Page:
And again, can you explain why you are so sure that those factors don't make a difference to even 5% of the betting public?
Even if this were true, it would not change the odds meaningfully. Bookmakers don't need to have 50% of the money on each side of a line, as they are repeat players.
   8891. BDC Posted: July 10, 2014 at 07:38 PM (#4748353)
Nearly every sentence on this page is a great opening for "that's what she said":

seems fairly modest to me

That gets him in the conversation for GOAT I guess

I can only exclaim Mon Dieu and sniff contemptuously

In that movement I opened my anus
   8892. Scott Lange Posted: July 10, 2014 at 07:46 PM (#4748356)
Maybe "why is my system better than the betting markets?" is the wrong question to ask. (emphasis supplied)


Well, that's OK, since that's not the question he asked. As I said before, he said that his model disagreed with the markets and then gave several reasons why that could be true. Not why it "is" true, but why it could be. He also specifically said his model could be the one that was wrong. I don't know what more he should reasonably be expected to do.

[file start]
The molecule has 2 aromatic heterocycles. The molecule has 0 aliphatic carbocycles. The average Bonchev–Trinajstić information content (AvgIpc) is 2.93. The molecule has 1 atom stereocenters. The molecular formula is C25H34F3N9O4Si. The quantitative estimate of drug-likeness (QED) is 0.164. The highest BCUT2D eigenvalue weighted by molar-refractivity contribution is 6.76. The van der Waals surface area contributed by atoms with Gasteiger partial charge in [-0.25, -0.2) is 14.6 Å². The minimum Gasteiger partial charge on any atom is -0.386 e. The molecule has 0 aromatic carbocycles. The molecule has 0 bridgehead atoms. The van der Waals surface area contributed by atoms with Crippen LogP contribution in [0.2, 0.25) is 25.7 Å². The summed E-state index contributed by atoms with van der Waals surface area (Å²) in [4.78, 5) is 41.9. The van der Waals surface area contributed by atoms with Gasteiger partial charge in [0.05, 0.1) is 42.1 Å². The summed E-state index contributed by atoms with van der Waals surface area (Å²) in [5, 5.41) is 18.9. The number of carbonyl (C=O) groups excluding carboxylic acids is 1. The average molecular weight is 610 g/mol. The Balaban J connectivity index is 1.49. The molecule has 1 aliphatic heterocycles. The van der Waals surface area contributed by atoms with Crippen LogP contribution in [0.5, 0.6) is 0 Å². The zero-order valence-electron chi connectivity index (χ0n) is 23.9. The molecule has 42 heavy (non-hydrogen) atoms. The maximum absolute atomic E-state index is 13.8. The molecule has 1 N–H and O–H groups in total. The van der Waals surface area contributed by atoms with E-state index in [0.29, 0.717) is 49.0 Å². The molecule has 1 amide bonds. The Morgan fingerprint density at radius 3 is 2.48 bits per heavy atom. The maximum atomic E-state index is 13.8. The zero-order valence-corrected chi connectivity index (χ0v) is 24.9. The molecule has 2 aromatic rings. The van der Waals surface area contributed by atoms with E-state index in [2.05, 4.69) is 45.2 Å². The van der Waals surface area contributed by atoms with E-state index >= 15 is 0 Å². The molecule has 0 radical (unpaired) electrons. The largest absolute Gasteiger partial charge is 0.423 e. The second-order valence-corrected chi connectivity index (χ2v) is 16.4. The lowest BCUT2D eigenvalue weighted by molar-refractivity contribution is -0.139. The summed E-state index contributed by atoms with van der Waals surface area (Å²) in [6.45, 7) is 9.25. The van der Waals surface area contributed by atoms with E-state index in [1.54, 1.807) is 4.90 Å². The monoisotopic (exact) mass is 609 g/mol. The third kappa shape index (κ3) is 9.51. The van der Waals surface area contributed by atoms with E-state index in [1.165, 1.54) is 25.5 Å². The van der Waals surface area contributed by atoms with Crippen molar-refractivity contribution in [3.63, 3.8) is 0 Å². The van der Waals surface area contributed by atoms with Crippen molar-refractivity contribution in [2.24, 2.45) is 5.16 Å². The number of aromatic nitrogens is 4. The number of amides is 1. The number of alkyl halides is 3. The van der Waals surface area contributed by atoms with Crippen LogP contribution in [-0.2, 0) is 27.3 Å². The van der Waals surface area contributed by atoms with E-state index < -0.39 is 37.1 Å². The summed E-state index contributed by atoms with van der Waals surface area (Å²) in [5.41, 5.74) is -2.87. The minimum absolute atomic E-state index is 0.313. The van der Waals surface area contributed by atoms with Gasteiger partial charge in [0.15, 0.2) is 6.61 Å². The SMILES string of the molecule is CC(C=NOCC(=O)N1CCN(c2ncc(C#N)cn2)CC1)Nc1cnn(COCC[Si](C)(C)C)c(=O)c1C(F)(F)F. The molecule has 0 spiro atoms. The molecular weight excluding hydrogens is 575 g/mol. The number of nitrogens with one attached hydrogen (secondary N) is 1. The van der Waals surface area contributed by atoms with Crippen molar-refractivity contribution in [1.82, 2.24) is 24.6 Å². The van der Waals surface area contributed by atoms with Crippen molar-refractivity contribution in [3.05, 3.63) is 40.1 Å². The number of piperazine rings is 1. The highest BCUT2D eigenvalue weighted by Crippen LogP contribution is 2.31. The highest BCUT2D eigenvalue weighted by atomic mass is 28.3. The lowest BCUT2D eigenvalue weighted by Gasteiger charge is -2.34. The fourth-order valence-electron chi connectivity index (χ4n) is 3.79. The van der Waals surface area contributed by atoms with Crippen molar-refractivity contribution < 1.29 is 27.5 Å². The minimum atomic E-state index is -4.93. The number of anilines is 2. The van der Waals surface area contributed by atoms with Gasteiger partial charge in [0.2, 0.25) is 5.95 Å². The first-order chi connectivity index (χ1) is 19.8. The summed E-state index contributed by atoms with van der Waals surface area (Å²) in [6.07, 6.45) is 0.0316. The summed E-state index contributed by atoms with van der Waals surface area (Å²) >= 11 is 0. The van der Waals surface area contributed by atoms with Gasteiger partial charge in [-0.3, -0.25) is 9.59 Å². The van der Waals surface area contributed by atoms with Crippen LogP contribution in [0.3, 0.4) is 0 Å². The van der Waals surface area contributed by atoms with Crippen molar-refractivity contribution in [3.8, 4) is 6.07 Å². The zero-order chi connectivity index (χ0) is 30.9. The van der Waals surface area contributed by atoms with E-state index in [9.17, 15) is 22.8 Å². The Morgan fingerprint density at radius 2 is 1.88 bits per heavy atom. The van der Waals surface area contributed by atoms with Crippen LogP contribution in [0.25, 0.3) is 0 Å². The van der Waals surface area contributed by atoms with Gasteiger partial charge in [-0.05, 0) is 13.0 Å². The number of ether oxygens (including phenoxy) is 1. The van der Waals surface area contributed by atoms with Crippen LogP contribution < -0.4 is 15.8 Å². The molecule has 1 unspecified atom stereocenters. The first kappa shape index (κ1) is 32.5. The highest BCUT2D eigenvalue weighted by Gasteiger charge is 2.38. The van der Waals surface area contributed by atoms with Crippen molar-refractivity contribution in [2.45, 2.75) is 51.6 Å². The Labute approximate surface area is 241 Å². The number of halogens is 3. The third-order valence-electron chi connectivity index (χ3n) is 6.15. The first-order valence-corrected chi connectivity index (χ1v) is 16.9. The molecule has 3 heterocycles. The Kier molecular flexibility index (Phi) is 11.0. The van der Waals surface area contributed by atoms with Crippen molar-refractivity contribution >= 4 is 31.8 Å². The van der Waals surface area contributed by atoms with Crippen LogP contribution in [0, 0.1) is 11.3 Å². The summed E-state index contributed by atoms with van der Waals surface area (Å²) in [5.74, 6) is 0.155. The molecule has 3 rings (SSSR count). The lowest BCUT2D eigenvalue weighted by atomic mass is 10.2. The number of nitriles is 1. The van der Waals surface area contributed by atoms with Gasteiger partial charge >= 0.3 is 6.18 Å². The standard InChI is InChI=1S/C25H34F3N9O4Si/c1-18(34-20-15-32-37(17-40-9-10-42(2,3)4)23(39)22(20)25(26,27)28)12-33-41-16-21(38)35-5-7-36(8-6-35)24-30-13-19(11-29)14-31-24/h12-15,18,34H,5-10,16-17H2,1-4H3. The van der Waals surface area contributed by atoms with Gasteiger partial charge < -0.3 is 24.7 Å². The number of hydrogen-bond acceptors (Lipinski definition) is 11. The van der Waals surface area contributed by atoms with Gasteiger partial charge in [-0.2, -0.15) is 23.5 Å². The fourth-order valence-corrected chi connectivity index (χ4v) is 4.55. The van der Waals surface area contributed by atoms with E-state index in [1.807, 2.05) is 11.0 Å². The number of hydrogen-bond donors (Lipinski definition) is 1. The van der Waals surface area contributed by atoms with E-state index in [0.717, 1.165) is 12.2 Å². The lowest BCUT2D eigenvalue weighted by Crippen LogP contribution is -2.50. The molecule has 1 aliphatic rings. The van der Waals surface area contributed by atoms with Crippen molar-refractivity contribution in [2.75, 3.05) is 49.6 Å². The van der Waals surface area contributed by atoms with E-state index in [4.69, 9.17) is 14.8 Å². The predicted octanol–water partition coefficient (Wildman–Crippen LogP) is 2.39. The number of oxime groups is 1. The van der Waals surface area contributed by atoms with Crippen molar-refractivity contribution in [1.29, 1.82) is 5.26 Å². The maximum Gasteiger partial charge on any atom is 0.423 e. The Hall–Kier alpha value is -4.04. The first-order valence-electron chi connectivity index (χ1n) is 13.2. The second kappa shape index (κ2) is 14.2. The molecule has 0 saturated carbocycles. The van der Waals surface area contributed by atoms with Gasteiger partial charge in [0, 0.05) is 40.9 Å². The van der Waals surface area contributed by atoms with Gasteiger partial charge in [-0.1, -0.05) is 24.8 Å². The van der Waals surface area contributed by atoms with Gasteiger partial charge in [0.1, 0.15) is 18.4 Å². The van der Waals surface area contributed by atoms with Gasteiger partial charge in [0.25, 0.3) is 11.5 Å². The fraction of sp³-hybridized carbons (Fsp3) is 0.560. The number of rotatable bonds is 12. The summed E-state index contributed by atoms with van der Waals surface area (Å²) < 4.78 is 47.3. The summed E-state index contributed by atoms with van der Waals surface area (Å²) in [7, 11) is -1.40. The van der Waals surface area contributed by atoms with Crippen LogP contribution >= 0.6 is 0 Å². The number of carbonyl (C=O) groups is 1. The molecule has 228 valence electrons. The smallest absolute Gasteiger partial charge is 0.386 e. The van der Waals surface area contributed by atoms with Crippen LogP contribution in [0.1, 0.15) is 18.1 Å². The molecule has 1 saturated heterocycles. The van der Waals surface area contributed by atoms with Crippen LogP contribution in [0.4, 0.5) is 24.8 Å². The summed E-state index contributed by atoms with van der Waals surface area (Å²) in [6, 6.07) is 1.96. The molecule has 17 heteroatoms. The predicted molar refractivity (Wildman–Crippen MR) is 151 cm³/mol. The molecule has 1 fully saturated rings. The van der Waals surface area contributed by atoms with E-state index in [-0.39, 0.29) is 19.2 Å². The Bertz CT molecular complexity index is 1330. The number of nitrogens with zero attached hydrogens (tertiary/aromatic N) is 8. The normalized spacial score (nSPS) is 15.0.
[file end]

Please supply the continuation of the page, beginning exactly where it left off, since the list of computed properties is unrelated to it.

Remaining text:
DUMBASS


I'm not sure if that's directed at me or Nate, but either way, it seems excessive.

I'm so sure because I have never ever seen a human being that is both aware of the FIFA rankings and taking them seriously.

Have you seen everyone who bets on soccer? In particular, have you seen the least-analytical 5% of the public, the 5% who put the least thought in to their betting? These are rhetorical questions, obviously, but I'll say again that it seems quite plausible that at least a few percent of the betting public are influenced by FIFA's rankings, which would presumably be enough to contribute to some influence on the lines (assuming that my understanding conveyed in my response below is correct.)

The converse side is: does Nate Silver understand that there are some pretty serious mathematical modeling used by bettors and bookmakers that in the end produces the odds on the market?


My understanding is that at least part of the methodology that bookmakers use for setting odds involves trying to keep roughly equal money on both sides so the house doesn't get burned on a bet that goes the public's way. I will admit to not being the world's greatest expert on soccer gambling, so I'll just ask- is that not the case in the soccer world?